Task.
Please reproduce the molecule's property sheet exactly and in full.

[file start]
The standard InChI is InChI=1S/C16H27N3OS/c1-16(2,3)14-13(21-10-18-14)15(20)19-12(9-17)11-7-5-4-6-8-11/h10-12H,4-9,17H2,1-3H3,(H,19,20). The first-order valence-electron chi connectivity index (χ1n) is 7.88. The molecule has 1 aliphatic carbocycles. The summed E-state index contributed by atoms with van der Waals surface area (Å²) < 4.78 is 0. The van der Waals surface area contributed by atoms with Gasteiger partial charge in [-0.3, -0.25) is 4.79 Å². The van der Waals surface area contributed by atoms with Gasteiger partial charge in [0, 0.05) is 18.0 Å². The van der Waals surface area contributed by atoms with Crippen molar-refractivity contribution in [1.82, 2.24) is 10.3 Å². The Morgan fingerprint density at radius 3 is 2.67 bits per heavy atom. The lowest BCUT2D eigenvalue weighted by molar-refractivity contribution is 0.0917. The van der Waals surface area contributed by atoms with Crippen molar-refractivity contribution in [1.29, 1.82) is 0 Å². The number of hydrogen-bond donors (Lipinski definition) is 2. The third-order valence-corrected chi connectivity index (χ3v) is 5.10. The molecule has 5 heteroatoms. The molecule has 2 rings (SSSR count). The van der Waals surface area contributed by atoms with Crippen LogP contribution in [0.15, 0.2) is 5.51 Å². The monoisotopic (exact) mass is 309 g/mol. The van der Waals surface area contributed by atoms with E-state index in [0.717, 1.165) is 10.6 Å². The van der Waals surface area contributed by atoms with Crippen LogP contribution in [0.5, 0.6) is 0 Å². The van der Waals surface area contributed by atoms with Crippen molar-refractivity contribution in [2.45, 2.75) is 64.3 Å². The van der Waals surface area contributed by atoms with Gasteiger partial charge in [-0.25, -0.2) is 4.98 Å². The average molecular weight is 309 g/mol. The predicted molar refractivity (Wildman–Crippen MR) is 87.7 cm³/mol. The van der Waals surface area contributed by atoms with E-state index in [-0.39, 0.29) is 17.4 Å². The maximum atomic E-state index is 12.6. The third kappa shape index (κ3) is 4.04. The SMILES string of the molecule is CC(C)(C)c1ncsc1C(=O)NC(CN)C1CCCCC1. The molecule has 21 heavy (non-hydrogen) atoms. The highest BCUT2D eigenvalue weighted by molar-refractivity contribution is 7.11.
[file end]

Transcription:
The standard InChI is InChI=1S/C16H27N3OS/c1-16(2,3)14-13(21-10-18-14)15(20)19-12(9-17)11-7-5-4-6-8-11/h10-12H,4-9,17H2,1-3H3,(H,19,20). The first-order valence-electron chi connectivity index (χ1n) is 7.88. The molecule has 1 aliphatic carbocycles. The summed E-state index contributed by atoms with van der Waals surface area (Å²) < 4.78 is 0. The van der Waals surface area contributed by atoms with Gasteiger partial charge in [-0.3, -0.25) is 4.79 Å². The van der Waals surface area contributed by atoms with Gasteiger partial charge in [0, 0.05) is 18.0 Å². The van der Waals surface area contributed by atoms with Crippen molar-refractivity contribution in [1.82, 2.24) is 10.3 Å². The Morgan fingerprint density at radius 3 is 2.67 bits per heavy atom. The lowest BCUT2D eigenvalue weighted by molar-refractivity contribution is 0.0917. The van der Waals surface area contributed by atoms with Crippen molar-refractivity contribution in [1.29, 1.82) is 0 Å². The number of hydrogen-bond donors (Lipinski definition) is 2. The third-order valence-corrected chi connectivity index (χ3v) is 5.10. The molecule has 5 heteroatoms. The molecule has 2 rings (SSSR count). The van der Waals surface area contributed by atoms with Crippen LogP contribution in [0.15, 0.2) is 5.51 Å². The monoisotopic (exact) mass is 309 g/mol. The van der Waals surface area contributed by atoms with E-state index in [0.717, 1.165) is 10.6 Å². The van der Waals surface area contributed by atoms with Crippen LogP contribution in [0.5, 0.6) is 0 Å². The van der Waals surface area contributed by atoms with Crippen molar-refractivity contribution in [2.45, 2.75) is 64.3 Å². The van der Waals surface area contributed by atoms with Gasteiger partial charge in [-0.25, -0.2) is 4.98 Å². The average molecular weight is 309 g/mol. The predicted molar refractivity (Wildman–Crippen MR) is 87.7 cm³/mol. The van der Waals surface area contributed by atoms with E-state index in [-0.39, 0.29) is 17.4 Å². The maximum atomic E-state index is 12.6. The third kappa shape index (κ3) is 4.04. The SMILES string of the molecule is CC(C)(C)c1ncsc1C(=O)NC(CN)C1CCCCC1. The molecule has 21 heavy (non-hydrogen) atoms. The highest BCUT2D eigenvalue weighted by molar-refractivity contribution is 7.11.